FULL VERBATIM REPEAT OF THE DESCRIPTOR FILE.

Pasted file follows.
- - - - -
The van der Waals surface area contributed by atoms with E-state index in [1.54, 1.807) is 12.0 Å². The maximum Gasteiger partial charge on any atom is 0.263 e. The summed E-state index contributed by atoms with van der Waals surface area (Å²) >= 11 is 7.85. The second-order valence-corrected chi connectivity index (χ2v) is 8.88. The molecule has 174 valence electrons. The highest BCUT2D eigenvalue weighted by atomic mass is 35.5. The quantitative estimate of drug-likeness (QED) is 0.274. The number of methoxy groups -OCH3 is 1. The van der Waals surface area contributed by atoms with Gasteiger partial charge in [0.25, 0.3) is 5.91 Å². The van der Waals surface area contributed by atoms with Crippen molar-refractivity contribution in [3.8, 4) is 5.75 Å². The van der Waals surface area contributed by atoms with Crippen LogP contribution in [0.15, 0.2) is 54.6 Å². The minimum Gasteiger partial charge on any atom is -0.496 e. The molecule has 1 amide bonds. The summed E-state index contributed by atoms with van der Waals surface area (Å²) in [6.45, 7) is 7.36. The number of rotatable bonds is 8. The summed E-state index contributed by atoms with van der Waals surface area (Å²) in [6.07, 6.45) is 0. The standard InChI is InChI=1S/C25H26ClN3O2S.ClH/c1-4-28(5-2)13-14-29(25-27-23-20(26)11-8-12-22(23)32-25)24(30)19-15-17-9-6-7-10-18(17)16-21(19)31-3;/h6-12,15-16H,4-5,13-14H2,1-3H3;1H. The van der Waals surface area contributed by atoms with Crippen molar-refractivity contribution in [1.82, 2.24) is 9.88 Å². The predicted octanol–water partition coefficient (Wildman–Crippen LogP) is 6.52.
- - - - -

The van der Waals surface area contributed by atoms with E-state index in [1.54, 1.807) is 12.0 Å². The maximum Gasteiger partial charge on any atom is 0.263 e. The summed E-state index contributed by atoms with van der Waals surface area (Å²) >= 11 is 7.85. The second-order valence-corrected chi connectivity index (χ2v) is 8.88. The molecule has 174 valence electrons. The highest BCUT2D eigenvalue weighted by atomic mass is 35.5. The quantitative estimate of drug-likeness (QED) is 0.274. The number of methoxy groups -OCH3 is 1. The van der Waals surface area contributed by atoms with Gasteiger partial charge in [0.25, 0.3) is 5.91 Å². The van der Waals surface area contributed by atoms with Crippen molar-refractivity contribution in [3.8, 4) is 5.75 Å². The van der Waals surface area contributed by atoms with Crippen LogP contribution in [0.15, 0.2) is 54.6 Å². The minimum Gasteiger partial charge on any atom is -0.496 e. The molecule has 1 amide bonds. The summed E-state index contributed by atoms with van der Waals surface area (Å²) in [6.45, 7) is 7.36. The number of rotatable bonds is 8. The summed E-state index contributed by atoms with van der Waals surface area (Å²) in [6.07, 6.45) is 0. The standard InChI is InChI=1S/C25H26ClN3O2S.ClH/c1-4-28(5-2)13-14-29(25-27-23-20(26)11-8-12-22(23)32-25)24(30)19-15-17-9-6-7-10-18(17)16-21(19)31-3;/h6-12,15-16H,4-5,13-14H2,1-3H3;1H. The van der Waals surface area contributed by atoms with Crippen molar-refractivity contribution in [1.82, 2.24) is 9.88 Å². The predicted octanol–water partition coefficient (Wildman–Crippen LogP) is 6.52.